Charmed executive producer talks the importance of representation in the CW reboot


Charmed’s executive producer Jennie Snyder Urman had a lot to reveal about the new reboot at San Diego Comic-Con, including a behind the scenes info on how it all came together.

Charmed is finally making a comeback after being off air for over 10 years. And let’s just say a lot of things have changed culturally since the series’ last episode in 2006. Nonetheless, the story of three magical women coming into the world holds a story that can span generations, and that made it the perfect candidate e a CW reboot.

The old bones of the show, according to Executive Producer Jennie Snyder Urman, means there’s ample opportunity to tell new stories about our generation on screen. But she had to acknowledge you can’t have a reboot without paying tribute to the source material.

“The most important thing, at the root of it, was the love between three sisters,” Urman told FanSided’s Cody Schultz during a roundtable interview at San Diego Comic-Con. “You know, we took some of the pieces from [the original]… in terms of the structure, and the Whitelighters… and all of the beautiful groundwork that they’ve laid, which I try to now look at what that means in the world today, now 10 years later.”

At the crux of the story, Urman says is kicking ass, changing the world, and fighting evil. All entertaining, yes, but also empowering.

Along those lines, representation has also been a huge part of this series reboot. Intersectionality cannot be ignored when telling a story about women, people of color, and LGBTQ people — for example, one of the sisters, Mel, is a woman of color and has a girlfriend. Those aspects don’t get tossed in the background, and Urman and the writers made a conscious effort to ensure that the diversity in the show was handled well.

“You can’t downplay the importance of seeing yourself on screen and seeing your relationships validated, and seeing versions of people that you want to feel like people that you know being the heroes of the stories,” Urman said.

Urman spoke specifically about Mel and LGBTQ representation by adding: “[It’s] beyond that fact that she has a girlfriend and is a gay woman, [it’s about] unpacking the layers of what makes her a person and who she is as a human being – that’s the most important thing to us. I think it’s about treating that relationship as the same as you’re treating any heterosexual relationship. Letting different characters be heroes is really a big part of what one episode is about.”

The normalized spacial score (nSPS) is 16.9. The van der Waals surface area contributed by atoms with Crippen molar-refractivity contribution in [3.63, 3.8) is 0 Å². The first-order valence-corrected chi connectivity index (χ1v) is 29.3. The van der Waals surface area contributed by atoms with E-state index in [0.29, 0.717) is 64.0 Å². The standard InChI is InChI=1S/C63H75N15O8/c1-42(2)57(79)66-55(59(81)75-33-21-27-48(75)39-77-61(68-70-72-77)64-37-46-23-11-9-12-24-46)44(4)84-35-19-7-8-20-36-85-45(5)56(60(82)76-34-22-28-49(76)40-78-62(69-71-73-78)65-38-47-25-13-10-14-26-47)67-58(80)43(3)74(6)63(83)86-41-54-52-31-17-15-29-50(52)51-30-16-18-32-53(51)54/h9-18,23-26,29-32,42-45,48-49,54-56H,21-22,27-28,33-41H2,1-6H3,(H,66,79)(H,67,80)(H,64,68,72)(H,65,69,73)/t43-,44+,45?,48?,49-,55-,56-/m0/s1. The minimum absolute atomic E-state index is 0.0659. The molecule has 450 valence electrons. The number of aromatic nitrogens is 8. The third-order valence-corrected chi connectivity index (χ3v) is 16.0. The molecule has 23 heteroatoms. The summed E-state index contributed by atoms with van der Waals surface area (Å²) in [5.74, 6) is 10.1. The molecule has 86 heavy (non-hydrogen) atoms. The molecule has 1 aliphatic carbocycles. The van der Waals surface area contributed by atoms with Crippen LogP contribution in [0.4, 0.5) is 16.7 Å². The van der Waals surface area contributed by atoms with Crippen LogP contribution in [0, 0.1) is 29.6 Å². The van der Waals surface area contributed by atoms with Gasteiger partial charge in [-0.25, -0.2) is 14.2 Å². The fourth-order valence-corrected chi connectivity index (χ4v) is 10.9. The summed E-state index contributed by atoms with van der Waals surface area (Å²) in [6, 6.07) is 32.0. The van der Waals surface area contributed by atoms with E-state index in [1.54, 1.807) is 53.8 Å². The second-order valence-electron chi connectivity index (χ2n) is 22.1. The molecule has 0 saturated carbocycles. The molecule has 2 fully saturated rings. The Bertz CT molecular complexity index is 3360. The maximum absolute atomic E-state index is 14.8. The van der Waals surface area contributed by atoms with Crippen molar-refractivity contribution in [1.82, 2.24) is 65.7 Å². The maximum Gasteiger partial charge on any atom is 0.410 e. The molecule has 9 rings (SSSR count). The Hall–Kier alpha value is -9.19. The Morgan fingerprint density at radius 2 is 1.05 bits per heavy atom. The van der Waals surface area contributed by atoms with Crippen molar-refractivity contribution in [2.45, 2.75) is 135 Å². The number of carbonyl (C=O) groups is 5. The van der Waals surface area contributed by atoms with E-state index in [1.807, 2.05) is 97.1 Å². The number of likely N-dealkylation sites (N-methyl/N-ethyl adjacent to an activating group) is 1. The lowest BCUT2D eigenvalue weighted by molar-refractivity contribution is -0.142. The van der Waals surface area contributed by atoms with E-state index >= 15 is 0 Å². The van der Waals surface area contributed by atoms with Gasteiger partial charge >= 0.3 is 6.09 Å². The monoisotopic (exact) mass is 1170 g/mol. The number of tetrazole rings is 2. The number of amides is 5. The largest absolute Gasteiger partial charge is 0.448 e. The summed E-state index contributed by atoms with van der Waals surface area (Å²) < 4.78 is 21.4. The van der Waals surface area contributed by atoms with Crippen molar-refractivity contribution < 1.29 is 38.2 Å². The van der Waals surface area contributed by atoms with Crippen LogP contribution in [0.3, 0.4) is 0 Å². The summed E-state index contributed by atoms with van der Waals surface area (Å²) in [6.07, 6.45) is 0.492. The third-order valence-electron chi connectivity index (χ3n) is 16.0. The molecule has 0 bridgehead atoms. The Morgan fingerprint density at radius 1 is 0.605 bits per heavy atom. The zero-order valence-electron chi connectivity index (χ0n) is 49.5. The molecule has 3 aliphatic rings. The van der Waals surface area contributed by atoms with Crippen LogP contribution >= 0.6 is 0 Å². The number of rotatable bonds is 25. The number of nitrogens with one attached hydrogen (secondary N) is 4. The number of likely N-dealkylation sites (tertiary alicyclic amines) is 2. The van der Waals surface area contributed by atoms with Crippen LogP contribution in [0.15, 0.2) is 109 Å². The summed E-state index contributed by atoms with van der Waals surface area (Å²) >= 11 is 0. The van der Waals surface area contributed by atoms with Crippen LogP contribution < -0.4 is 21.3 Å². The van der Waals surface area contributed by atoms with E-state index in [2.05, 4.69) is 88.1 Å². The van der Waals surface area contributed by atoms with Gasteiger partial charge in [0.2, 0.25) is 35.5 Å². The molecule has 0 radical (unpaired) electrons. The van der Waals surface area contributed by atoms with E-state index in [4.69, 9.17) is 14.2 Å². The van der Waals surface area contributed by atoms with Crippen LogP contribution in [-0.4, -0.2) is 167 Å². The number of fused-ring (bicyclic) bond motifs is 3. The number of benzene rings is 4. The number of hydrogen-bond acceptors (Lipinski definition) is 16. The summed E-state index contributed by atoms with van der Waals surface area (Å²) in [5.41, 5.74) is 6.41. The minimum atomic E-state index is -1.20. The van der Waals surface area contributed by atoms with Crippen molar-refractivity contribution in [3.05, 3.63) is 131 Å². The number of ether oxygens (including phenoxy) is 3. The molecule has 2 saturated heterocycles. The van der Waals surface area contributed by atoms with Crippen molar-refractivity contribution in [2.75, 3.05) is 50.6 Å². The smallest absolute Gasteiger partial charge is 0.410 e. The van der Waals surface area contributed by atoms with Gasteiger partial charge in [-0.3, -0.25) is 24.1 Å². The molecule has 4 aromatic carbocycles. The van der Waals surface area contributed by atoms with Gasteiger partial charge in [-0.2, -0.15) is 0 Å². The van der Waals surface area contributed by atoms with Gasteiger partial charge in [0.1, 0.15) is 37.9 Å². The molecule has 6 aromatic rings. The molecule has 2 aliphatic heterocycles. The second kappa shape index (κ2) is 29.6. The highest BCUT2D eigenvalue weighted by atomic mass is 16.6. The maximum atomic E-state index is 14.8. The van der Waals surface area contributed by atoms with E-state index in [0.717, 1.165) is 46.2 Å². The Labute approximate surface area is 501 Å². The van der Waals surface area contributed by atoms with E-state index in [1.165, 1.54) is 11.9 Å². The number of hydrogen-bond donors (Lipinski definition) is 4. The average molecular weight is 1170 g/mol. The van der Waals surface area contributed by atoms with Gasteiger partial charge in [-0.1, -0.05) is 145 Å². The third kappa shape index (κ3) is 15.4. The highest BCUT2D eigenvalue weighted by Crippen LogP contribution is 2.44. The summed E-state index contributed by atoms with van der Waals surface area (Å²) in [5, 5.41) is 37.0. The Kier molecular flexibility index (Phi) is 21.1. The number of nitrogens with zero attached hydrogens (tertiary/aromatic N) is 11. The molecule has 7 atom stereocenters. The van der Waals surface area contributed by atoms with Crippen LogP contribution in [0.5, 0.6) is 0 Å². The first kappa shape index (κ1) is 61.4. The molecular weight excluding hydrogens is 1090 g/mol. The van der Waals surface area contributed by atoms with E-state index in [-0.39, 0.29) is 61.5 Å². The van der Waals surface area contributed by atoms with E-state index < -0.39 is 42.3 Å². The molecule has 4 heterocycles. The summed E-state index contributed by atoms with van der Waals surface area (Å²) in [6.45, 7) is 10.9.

But before representation happens on screen, writers are busy planning each episode behind the scenes. Bringing in two writers from her previous projects, Urman knew that by being white, they would need to bring in others to make it an inclusive process for all identities. It’s a novel concept: have your stories be told by the ones who know them. And that is something that’s slowly but surely being embraced by the entertainment world.

Even though topics like intersectionality can be a bit heavy, this is still a fun fantasy show. Fans who attended the Charmed panel at Comic-Con got to see the series’ pilot, and there were a few moments throughout the show that brought in some huge laughs. That, of course, was all intentional.

“You don’t want to be giving medicine… you want it to be a show that’s fun,” Urman said. “But I think it’s also a show about searching for change and how to affect change.”

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The new Charmed will air on The CW this fall, starting Oct. 14 at 9 p.m. EST.